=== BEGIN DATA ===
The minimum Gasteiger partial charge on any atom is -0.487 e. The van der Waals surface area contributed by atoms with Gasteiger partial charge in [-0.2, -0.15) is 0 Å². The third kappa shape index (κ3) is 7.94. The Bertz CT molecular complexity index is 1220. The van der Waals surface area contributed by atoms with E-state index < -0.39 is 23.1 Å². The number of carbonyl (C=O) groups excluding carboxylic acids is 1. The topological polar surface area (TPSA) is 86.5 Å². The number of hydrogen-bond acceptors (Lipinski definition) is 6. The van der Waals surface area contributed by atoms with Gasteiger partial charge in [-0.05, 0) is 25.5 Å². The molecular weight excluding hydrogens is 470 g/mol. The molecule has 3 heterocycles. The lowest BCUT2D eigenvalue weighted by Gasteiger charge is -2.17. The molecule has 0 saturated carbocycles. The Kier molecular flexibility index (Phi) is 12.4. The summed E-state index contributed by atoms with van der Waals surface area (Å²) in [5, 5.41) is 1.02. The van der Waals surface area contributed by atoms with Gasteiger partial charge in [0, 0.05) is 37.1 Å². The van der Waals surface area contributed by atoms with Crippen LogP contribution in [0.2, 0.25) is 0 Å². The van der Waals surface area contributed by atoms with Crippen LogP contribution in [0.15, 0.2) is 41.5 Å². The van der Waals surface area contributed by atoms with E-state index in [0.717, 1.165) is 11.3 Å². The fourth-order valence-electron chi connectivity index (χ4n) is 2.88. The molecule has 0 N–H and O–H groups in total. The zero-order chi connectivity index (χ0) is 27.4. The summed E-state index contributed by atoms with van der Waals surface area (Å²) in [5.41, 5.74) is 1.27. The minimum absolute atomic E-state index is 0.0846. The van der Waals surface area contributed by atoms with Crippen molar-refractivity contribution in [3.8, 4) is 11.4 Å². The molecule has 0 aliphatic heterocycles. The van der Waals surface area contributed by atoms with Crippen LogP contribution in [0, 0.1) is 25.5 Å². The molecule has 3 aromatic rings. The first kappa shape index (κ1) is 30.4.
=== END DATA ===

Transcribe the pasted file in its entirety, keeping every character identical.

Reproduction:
The minimum Gasteiger partial charge on any atom is -0.487 e. The van der Waals surface area contributed by atoms with Gasteiger partial charge in [-0.2, -0.15) is 0 Å². The third kappa shape index (κ3) is 7.94. The Bertz CT molecular complexity index is 1220. The van der Waals surface area contributed by atoms with E-state index < -0.39 is 23.1 Å². The number of carbonyl (C=O) groups excluding carboxylic acids is 1. The topological polar surface area (TPSA) is 86.5 Å². The number of hydrogen-bond acceptors (Lipinski definition) is 6. The van der Waals surface area contributed by atoms with Gasteiger partial charge in [-0.05, 0) is 25.5 Å². The molecular weight excluding hydrogens is 470 g/mol. The molecule has 3 heterocycles. The lowest BCUT2D eigenvalue weighted by Gasteiger charge is -2.17. The molecule has 0 saturated carbocycles. The Kier molecular flexibility index (Phi) is 12.4. The summed E-state index contributed by atoms with van der Waals surface area (Å²) in [5, 5.41) is 1.02. The van der Waals surface area contributed by atoms with Gasteiger partial charge in [0, 0.05) is 37.1 Å². The van der Waals surface area contributed by atoms with Crippen LogP contribution in [0.2, 0.25) is 0 Å². The van der Waals surface area contributed by atoms with Crippen LogP contribution in [0.15, 0.2) is 41.5 Å². The van der Waals surface area contributed by atoms with E-state index in [0.717, 1.165) is 11.3 Å². The fourth-order valence-electron chi connectivity index (χ4n) is 2.88. The molecule has 0 N–H and O–H groups in total. The zero-order chi connectivity index (χ0) is 27.4. The summed E-state index contributed by atoms with van der Waals surface area (Å²) in [5.41, 5.74) is 1.27. The minimum absolute atomic E-state index is 0.0846. The van der Waals surface area contributed by atoms with Crippen molar-refractivity contribution in [3.8, 4) is 11.4 Å². The molecule has 0 aliphatic heterocycles. The van der Waals surface area contributed by atoms with Crippen LogP contribution in [0, 0.1) is 25.5 Å². The molecule has 3 aromatic rings. The first kappa shape index (κ1) is 30.4.